Unfortunately, I was only able to couple about 55 uW into the "fiber coupler" (read: fiber coupled splitter). See picture below:
Additionally, I'm not sure why this is, but both of the splitters we ordered don't split equally, but to 90% and 10% in each output port.
We also found that, since we aren't using the fibers we originally intended to, the specs are a little different, and the waist we're trying to have at the collimator face is now 283 um.
In the past week, I designed and assembled coupling telescopes for the PSL and Y Arm Lasers
The Y Arm was coupled to ~5mV, and the PSL remains uncoupled.
For the next week, I'm planning on working on things like my presentation and/or final report.
Though as of last night, my computer refuses to turn on, so there may be some further "troubleshooting" involved in that whole process.
Per Q's request, I've made up a diagram of the complete FOL layout for general reference.
We want to characterize the sort of response the fibers have to temperature gradients along them (potentially altering indices of refraction, etc.)
I have constructed a sort of two chambered "calorimeter" (by which I mean some coolers and other assorted pieces of recycling.)
The idea is that half of the length of PM fiber resides in one chamber, and the other in the other.
One chamber will remain at an uncontrolled, stable temperature (as measured by thermocouple probe) while the other's temperature is varied using a heat gun.
Using this setup, one can measure losses in power, and effects on polarization within the fiber.
This is currently living on the electronics bench until tomorrow morning, and is a little fragile, just in case it needs to be moved.
Earlier today Q and I somewhat resurrected my old PER measurement setup so I could run the temperature characterization experiment.
Unfortunately, when I tried to use the fiber illuminator, no light came from the other end, causing me to fail my primary goal for the summer of "don't break anything." The fiber has been re-spooled and labeled appropriately. Also sorry.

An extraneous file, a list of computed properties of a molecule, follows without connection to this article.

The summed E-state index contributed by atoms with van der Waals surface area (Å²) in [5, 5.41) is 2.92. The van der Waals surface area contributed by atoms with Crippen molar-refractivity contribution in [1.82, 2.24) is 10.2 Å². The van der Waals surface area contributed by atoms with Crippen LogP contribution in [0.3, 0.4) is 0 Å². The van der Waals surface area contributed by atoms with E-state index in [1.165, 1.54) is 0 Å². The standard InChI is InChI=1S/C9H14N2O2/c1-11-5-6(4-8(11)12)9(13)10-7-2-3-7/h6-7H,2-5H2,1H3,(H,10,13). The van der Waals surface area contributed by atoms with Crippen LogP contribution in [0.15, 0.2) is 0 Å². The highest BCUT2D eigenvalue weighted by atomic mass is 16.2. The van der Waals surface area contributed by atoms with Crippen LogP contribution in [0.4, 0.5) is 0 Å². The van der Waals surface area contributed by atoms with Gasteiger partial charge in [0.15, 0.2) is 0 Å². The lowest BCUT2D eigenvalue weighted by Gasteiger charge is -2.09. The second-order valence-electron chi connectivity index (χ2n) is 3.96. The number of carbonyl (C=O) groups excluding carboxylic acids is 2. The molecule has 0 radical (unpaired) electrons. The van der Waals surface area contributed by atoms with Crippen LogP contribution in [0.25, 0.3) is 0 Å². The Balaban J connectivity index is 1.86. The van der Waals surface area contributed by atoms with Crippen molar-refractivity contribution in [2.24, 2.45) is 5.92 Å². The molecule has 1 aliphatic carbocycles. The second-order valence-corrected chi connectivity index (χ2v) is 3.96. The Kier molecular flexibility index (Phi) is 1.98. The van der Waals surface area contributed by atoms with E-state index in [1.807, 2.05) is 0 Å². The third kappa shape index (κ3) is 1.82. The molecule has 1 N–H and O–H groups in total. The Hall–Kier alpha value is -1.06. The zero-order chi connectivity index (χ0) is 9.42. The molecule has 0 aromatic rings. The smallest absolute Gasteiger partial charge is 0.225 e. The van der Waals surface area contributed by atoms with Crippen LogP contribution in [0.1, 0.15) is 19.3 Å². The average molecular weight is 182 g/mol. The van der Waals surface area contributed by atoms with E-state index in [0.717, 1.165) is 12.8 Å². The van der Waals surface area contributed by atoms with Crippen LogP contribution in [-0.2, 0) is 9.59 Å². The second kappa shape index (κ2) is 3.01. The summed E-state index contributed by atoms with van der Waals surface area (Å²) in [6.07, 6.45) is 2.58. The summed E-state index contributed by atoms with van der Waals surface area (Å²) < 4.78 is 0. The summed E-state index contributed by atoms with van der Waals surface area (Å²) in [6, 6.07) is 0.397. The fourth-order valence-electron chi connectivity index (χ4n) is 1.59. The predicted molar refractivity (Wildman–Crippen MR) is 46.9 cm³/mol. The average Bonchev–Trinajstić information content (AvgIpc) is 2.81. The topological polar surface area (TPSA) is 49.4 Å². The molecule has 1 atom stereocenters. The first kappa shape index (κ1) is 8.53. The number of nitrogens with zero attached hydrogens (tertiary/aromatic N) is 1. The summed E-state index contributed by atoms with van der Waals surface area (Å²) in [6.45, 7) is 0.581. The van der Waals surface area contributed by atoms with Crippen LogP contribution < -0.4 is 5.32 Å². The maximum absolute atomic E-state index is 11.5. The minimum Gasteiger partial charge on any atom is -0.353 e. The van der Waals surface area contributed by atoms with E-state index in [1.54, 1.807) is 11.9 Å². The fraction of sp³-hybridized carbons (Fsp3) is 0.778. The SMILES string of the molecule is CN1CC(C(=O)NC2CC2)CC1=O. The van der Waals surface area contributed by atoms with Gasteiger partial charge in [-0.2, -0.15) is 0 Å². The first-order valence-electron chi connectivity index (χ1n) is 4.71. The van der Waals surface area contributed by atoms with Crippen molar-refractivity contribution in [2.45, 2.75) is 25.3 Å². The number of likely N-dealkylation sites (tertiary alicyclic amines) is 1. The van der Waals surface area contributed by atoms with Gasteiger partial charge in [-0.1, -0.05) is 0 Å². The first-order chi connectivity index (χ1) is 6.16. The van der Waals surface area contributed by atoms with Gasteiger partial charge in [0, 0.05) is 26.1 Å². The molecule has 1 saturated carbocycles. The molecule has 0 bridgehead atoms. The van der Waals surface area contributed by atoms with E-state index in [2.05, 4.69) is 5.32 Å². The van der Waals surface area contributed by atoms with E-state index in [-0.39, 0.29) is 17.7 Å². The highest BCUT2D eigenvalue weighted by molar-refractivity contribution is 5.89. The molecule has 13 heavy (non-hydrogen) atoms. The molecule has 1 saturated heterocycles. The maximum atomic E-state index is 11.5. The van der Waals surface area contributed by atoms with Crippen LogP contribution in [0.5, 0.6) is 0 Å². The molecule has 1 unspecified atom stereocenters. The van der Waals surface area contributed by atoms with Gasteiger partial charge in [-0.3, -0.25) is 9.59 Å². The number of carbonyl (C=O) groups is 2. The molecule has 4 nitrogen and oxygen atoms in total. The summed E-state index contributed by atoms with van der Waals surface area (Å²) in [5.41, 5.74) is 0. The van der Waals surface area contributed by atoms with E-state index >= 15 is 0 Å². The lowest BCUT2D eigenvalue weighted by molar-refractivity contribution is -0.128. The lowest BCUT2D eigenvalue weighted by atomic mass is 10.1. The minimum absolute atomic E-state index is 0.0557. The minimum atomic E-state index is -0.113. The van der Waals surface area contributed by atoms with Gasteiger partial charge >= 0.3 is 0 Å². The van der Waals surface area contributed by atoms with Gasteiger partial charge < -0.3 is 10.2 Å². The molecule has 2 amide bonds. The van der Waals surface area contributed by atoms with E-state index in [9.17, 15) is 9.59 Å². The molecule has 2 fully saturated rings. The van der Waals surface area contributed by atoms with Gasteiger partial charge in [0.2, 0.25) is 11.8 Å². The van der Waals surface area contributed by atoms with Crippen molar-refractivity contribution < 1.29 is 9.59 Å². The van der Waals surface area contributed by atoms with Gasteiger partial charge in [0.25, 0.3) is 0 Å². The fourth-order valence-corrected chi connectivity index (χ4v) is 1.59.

In addition to this, Q and I scavenged parts from the telescopes on the PSL and Y End tables, which were either not functional, or needed to have their mode matching adjusted, since we're using the non-PM fibers for FOL, which have a different numerical aperture, and thus slightly different output modes.
Specifically, this is involved removing the rotational mounts, and appropriate beam dumping.
My "calorimeter" still remains intact, in case anyone wants to make this measurement in the future, as this is my last day in the lab.
It's also effective at keeping drinks cold, if you'd rather use it for that.
Harry will update this elog with details about his beam waist measurements for the old NPRO on the SP table.
see http://nodus.ligo.caltech.edu:8080/40m/10098 for the update
Modified one of the PD assemblies carrying a large SI-Diode (~10mm diameter).
Removed elements used for resonant operation and changed PD readout to transimpedance
configuration. The opamp is a CLC409 with 240 Ohm feedback (i.e. transimpedance) resistor.
To prevent noise peaking at very high frequencies and get some decoupling of the PD,
I added a small series resistor in line with the PD and the inverting opamp input.
It was chosen as 13 Ohm, and still allows for operation up to ~100MHz.
Perhaps it could be smaller, but much more bandwith seems not possible with this opamp anyway.
Changes are marked in the schematic, and I list affected components here.
(Numbers refer to version 'PD327.SCH' from 30-April-1997):
-connected L3 (now open pad) via 100 Ohm to RF opamp output. This restores the DC sognal output.
-connected pin 3 of opamp via 25 Ohm to GND
-connected kathode of PD via 13 Ohm to pin 2 of opamp
-removed L6, C26, L5, C18, and C27
-shorted C27 pad to get signal to the RF output
Measured the optical TF with the test laser setup.
(Note that this is at 1064nm, although the PD is meant to work with green light at 532nm!)
Essentially it looks usable out to 100MHz, where the gain dropped only by about